Narnaul has quite a few Akbari-era structures and many of them are relatively well maintained. Though, it cannot be strictly said so regarding the Tomb of Nizam al-Din, while fortunately, the Mosque opposite is undergoing repair works. One reason for the density of Akbari-era structures here could be Narnaul’s strategic location on the route from Delhi/Agra to Marwar, while the other could be its association with Sufism, to which Akbar ardently subscribed. Moreover, Narnaul had a mint during the Emperor’s reign. Islam had established itself here almost half a century before it did so in Delhi (more on that in a later post). One of the most revered saints, Shaikh Mohammad Turk Narnauli had a 13th Century shrine whose devotees spread across faiths, and where religious sojourn culminated.
In Akbarnama, it is mentioned that Akbar met Chishti Shaikh Nizam al-Din in Narnaul. The Saint breathed his last in 1589 CE, and was buried here in this Tomb, a square-shaped stucco-covered funerary. Interestingly, this structure, though of Akbari-era has significant traces of Lodhi-era architectural styles, overshooting the Sur architectural elements that had come to dominate and subsequently branching off towards the earlier Mughal construction patterns.
The Tomb measures 9.5 m by 9.5 m. All the four portals of the tomb have deep recessed arches divided into two parts, which contain arched openings. Its corners have arched squinches. The walls are divided into two parts. The upper part is having four intersecting arches which are interlocked to make plain pendentives at each corner. On both sides of the main portals, there are two blind niches. The parapet covering the whole structure is made up of bricks and rubble. The opening is decorated in lintel style, which is attached in a Lodhi style.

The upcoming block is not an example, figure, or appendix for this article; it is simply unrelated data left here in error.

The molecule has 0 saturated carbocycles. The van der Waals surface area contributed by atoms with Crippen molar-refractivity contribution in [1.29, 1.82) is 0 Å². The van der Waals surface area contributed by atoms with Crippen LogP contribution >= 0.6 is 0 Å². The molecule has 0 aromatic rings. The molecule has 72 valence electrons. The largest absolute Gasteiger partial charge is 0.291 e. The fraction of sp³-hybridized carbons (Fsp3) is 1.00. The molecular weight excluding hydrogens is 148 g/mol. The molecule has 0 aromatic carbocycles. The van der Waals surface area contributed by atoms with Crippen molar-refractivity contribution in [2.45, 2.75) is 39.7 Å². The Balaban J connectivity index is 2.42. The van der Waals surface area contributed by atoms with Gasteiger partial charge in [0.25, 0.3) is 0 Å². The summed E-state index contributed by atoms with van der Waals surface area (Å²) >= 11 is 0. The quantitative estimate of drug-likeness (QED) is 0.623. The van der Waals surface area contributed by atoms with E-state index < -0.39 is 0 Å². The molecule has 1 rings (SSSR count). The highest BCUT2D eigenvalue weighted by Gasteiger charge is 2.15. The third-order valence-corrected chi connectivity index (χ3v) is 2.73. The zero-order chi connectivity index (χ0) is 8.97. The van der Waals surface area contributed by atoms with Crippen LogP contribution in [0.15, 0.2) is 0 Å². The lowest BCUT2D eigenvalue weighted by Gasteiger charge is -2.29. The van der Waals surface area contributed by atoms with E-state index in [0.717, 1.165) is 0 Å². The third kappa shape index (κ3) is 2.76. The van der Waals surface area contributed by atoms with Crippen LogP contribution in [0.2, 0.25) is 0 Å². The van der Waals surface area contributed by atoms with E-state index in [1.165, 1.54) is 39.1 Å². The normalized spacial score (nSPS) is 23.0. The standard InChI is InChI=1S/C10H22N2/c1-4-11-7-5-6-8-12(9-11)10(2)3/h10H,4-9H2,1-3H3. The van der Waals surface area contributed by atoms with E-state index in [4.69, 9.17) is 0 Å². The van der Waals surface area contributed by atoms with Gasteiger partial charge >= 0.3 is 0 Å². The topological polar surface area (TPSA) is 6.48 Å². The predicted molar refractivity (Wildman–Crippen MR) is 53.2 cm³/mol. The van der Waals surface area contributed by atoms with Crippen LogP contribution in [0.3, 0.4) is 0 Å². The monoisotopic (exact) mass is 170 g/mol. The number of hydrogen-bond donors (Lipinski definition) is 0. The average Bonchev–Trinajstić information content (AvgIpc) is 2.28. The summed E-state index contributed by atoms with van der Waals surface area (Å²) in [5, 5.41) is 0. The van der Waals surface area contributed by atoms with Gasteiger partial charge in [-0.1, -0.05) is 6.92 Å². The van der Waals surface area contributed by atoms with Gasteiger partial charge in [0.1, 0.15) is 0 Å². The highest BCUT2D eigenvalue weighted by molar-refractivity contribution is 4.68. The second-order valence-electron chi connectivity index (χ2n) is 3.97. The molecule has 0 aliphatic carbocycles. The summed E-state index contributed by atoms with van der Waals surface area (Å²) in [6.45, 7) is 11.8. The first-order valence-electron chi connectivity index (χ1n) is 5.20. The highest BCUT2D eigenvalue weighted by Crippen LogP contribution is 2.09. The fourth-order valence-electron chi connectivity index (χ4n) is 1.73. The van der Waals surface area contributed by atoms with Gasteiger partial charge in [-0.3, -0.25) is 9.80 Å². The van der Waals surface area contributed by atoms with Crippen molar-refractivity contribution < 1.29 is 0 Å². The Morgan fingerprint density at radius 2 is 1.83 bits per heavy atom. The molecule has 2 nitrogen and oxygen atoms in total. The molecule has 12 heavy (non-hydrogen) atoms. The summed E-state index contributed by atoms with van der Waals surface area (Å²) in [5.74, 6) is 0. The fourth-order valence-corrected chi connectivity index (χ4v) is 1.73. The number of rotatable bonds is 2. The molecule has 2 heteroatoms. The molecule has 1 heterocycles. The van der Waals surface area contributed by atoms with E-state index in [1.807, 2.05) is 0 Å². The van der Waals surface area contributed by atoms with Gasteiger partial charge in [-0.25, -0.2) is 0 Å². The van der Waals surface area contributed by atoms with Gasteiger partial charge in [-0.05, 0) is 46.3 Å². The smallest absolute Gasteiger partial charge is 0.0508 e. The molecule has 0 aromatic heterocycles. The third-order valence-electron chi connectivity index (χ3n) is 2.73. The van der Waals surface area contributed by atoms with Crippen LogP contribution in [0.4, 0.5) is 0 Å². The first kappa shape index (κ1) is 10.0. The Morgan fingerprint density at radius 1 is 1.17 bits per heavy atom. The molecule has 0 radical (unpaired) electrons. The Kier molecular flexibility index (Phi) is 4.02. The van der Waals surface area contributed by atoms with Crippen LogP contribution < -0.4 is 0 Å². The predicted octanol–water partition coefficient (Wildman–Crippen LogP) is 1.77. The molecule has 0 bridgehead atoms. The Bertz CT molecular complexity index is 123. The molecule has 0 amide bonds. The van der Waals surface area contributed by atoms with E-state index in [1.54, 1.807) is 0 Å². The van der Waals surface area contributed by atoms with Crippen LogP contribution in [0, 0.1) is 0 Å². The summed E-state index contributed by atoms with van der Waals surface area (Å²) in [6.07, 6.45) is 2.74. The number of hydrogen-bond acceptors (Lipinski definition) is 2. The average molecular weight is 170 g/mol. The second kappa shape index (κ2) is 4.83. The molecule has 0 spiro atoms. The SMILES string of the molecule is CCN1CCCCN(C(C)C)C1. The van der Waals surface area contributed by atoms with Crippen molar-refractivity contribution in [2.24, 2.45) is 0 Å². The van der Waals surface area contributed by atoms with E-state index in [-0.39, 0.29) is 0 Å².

The terrace of the tomb is accessible by steps and on the terrace there is no balustrade around it. In the centre of the terrace, there is an octagonal drum, plaster of which is almost chipped off and is exposing the skeletal rubble masonry. The octagonal drum is having a single domical roofing, and is crowned with a finial rising from an inverted lotus and made of rubble masonry. The chamber is decorated, most of which is fading.
The inscription on its doorway, which is now missing, reads, according to Subhash Parihar’s Muslim inscriptions in Punjab Haryana and HP, (3.86, pp 48-49)
“Alas! The leader of the world, the administrator of religion, has passed away, whose holy nature was kneaded out of pure light. The exalted Shaikh, as he had an angelic disposition, so when I counted the date of his death, it came out, “He was an angel.” 997 AH (1589 AH).”
The Mosque opposite was built by one Niamatullah in 1622 CE, which is a single-aisled three-bayed Mosque. Next to the Tomb are two canopy-like tombs on extreme need of attention. A madrassa runs adjacent to the Tomb in the complex.